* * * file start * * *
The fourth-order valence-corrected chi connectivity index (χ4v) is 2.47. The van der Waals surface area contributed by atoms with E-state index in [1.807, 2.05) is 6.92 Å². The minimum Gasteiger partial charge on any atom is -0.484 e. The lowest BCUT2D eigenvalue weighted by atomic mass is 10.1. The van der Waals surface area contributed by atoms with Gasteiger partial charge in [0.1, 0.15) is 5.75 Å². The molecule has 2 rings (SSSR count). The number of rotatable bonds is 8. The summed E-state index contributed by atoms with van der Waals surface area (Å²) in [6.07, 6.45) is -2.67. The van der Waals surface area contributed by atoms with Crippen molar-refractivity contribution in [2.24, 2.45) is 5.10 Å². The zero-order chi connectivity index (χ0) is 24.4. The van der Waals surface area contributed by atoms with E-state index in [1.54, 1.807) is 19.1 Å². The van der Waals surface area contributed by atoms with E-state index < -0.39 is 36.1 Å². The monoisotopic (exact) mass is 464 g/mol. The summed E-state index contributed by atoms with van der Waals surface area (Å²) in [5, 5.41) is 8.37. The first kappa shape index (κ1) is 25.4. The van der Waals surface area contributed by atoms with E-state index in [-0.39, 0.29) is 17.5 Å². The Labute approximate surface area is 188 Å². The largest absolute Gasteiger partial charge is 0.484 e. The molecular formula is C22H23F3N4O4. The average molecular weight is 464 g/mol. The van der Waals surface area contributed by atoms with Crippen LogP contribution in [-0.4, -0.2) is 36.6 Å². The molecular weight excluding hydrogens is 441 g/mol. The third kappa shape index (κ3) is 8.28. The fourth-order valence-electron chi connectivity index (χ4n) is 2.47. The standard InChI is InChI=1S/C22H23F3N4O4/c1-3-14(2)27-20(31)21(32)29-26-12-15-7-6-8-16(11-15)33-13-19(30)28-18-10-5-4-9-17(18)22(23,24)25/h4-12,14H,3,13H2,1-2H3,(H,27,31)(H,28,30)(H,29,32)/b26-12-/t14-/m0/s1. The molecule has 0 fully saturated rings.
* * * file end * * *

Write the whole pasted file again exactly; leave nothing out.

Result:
The fourth-order valence-corrected chi connectivity index (χ4v) is 2.47. The van der Waals surface area contributed by atoms with E-state index in [1.807, 2.05) is 6.92 Å². The minimum Gasteiger partial charge on any atom is -0.484 e. The lowest BCUT2D eigenvalue weighted by atomic mass is 10.1. The van der Waals surface area contributed by atoms with Gasteiger partial charge in [0.1, 0.15) is 5.75 Å². The molecule has 2 rings (SSSR count). The number of rotatable bonds is 8. The summed E-state index contributed by atoms with van der Waals surface area (Å²) in [6.07, 6.45) is -2.67. The van der Waals surface area contributed by atoms with Crippen molar-refractivity contribution in [2.24, 2.45) is 5.10 Å². The zero-order chi connectivity index (χ0) is 24.4. The van der Waals surface area contributed by atoms with E-state index in [1.54, 1.807) is 19.1 Å². The van der Waals surface area contributed by atoms with E-state index < -0.39 is 36.1 Å². The monoisotopic (exact) mass is 464 g/mol. The summed E-state index contributed by atoms with van der Waals surface area (Å²) in [5, 5.41) is 8.37. The first kappa shape index (κ1) is 25.4. The van der Waals surface area contributed by atoms with E-state index in [-0.39, 0.29) is 17.5 Å². The Labute approximate surface area is 188 Å². The largest absolute Gasteiger partial charge is 0.484 e. The molecular formula is C22H23F3N4O4. The average molecular weight is 464 g/mol. The van der Waals surface area contributed by atoms with Crippen LogP contribution in [-0.4, -0.2) is 36.6 Å². The molecular weight excluding hydrogens is 441 g/mol. The third kappa shape index (κ3) is 8.28. The fourth-order valence-electron chi connectivity index (χ4n) is 2.47. The standard InChI is InChI=1S/C22H23F3N4O4/c1-3-14(2)27-20(31)21(32)29-26-12-15-7-6-8-16(11-15)33-13-19(30)28-18-10-5-4-9-17(18)22(23,24)25/h4-12,14H,3,13H2,1-2H3,(H,27,31)(H,28,30)(H,29,32)/b26-12-/t14-/m0/s1. The molecule has 0 fully saturated rings.